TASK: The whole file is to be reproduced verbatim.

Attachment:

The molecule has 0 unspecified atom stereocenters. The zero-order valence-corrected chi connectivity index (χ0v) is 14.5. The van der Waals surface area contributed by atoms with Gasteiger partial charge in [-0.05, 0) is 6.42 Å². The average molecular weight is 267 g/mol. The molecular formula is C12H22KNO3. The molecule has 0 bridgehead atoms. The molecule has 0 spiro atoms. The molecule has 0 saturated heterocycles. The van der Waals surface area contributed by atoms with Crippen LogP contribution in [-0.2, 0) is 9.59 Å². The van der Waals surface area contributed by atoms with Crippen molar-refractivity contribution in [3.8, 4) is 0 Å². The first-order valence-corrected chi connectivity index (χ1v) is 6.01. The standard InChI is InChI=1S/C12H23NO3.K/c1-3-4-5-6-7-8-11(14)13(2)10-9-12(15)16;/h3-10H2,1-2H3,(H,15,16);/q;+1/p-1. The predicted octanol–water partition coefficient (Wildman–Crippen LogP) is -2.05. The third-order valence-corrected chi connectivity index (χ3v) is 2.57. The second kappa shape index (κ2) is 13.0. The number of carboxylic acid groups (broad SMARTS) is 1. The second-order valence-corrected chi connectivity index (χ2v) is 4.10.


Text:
The molecule has 0 unspecified atom stereocenters. The zero-order valence-corrected chi connectivity index (χ0v) is 14.5. The van der Waals surface area contributed by atoms with Gasteiger partial charge in [-0.05, 0) is 6.42 Å². The average molecular weight is 267 g/mol. The molecular formula is C12H22KNO3. The molecule has 0 bridgehead atoms. The molecule has 0 spiro atoms. The molecule has 0 saturated heterocycles. The van der Waals surface area contributed by atoms with Crippen LogP contribution in [-0.2, 0) is 9.59 Å². The van der Waals surface area contributed by atoms with Crippen molar-refractivity contribution in [3.8, 4) is 0 Å². The first-order valence-corrected chi connectivity index (χ1v) is 6.01. The standard InChI is InChI=1S/C12H23NO3.K/c1-3-4-5-6-7-8-11(14)13(2)10-9-12(15)16;/h3-10H2,1-2H3,(H,15,16);/q;+1/p-1. The predicted octanol–water partition coefficient (Wildman–Crippen LogP) is -2.05. The third-order valence-corrected chi connectivity index (χ3v) is 2.57. The second kappa shape index (κ2) is 13.0. The number of carboxylic acid groups (broad SMARTS) is 1. The second-order valence-corrected chi connectivity index (χ2v) is 4.10.